February 21, 2020
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Xerxes Desai (1937-2016) Titan

Desai gave India its first quartz watches, a respite from watches that had to be set up and wound every day. J.R.D. Tata instantly liked the idea of launching a watch brand.

Xerxes Desai (1937-2016) Titan
Photograph by Getty Images
Xerxes Desai (1937-2016) Titan
  • Titan has sold 15 crore timepieces globally


Master’s from Oxford in philosophy, economics and politics will certainly imbue the student with a sense of history. You wouldn’t ­expect him to make timepieces. But Xerxes Desai only took a step in tune with the times when he set up the Titan Industries Limited. The motivation was simple, as Desai once said. The only brand available was the state-run HMT. India of the 1970s was an economy of scarcity, hemmed in by ‘licence raj’, which capped the output of most products. One had to book a watch. Without decent watches, and clockwork, how could a nation chart its success?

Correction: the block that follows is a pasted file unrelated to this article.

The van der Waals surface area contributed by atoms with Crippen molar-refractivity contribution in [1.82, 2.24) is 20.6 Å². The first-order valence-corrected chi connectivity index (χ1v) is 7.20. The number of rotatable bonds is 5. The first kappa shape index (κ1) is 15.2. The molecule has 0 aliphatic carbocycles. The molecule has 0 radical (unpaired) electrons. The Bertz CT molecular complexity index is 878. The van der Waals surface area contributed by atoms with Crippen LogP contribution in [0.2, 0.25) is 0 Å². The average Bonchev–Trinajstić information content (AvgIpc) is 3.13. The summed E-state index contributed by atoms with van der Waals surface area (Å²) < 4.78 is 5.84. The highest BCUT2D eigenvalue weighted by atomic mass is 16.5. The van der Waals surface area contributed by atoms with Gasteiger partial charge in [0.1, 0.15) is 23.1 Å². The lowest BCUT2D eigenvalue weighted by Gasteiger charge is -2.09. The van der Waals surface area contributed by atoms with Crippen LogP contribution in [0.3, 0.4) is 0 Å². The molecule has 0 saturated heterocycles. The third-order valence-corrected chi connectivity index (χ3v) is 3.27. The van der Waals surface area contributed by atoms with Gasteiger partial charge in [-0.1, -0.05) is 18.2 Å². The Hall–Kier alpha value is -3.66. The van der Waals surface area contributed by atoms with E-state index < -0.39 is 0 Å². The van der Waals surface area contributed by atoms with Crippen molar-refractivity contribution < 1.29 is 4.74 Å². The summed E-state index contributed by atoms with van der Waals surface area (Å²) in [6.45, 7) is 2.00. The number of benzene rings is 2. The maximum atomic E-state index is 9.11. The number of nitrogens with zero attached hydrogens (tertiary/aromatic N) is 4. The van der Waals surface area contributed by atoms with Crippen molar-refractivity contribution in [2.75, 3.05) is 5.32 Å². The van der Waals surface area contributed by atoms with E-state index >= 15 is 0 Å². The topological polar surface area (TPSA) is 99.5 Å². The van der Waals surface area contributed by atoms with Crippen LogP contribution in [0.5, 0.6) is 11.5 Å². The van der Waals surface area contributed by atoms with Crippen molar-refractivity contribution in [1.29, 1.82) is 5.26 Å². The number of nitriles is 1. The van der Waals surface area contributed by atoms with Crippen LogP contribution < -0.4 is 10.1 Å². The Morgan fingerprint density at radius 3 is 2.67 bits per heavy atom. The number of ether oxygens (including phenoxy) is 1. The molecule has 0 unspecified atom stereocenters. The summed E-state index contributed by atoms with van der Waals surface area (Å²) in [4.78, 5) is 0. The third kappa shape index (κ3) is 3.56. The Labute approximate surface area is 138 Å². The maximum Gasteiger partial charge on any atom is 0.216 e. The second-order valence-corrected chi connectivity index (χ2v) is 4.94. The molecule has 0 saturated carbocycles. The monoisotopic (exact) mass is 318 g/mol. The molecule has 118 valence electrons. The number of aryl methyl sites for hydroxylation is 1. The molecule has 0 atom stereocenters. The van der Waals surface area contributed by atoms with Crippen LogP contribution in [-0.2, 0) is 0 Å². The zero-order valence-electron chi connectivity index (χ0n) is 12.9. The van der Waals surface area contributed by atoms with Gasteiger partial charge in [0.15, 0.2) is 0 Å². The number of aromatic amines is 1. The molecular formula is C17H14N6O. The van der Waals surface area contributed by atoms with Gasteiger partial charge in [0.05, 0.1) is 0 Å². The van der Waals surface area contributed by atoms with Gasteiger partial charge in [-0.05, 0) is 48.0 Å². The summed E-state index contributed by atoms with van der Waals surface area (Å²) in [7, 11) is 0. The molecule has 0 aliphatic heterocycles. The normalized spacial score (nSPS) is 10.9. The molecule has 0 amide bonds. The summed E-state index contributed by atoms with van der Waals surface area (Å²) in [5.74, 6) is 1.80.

Desai gave India its first quartz ­watches, a respite from watches that had to be set up and wound every day. J.R.D. Tata, doyen of the Tata Group, instantly liked the idea of launching a watch brand. By then, he had gained wide experience in various Tata verticals, such as chemicals, hotels and steel.

 “The prevalent economic philosophy was to conserve resources and gradually free them up,” says Rupen Bilimoria, retired bureaucrat and former managing director of HMT. “That’s why each industry was given a production quota. Good watches had to be smuggled in. Desai unleashed the pent-up consumption of something as basic as a watch.” Through political machinations, HMT tried to stop Titan from launching a watch brand. Those were not the days of free markets.

Setting up the Titan factory in Hosur in 1986 took almost a decade. It wouldn’t have been possible without some help from the Tamil Nadu government, but went on to became a household name. The brand later diversified into a ­successful jewellery vertical, Tanishq, under Desai’s guidance.

The other facet of Desai was his love of cities, which he liked to be livable, green and friendly. He spearheaded the New Bombay project with renowned architect Charles Correa. He was an urban planner who worked to make cities smart long before it became a mission in the hands of the Modi government. He loved dogs too; he owned several breeds and would bring them to work. The best tribute to Desai, who passed away last year, comes from Bijou Kurien, former chief operating officer of Titan: “He was a man ahead of his time.”

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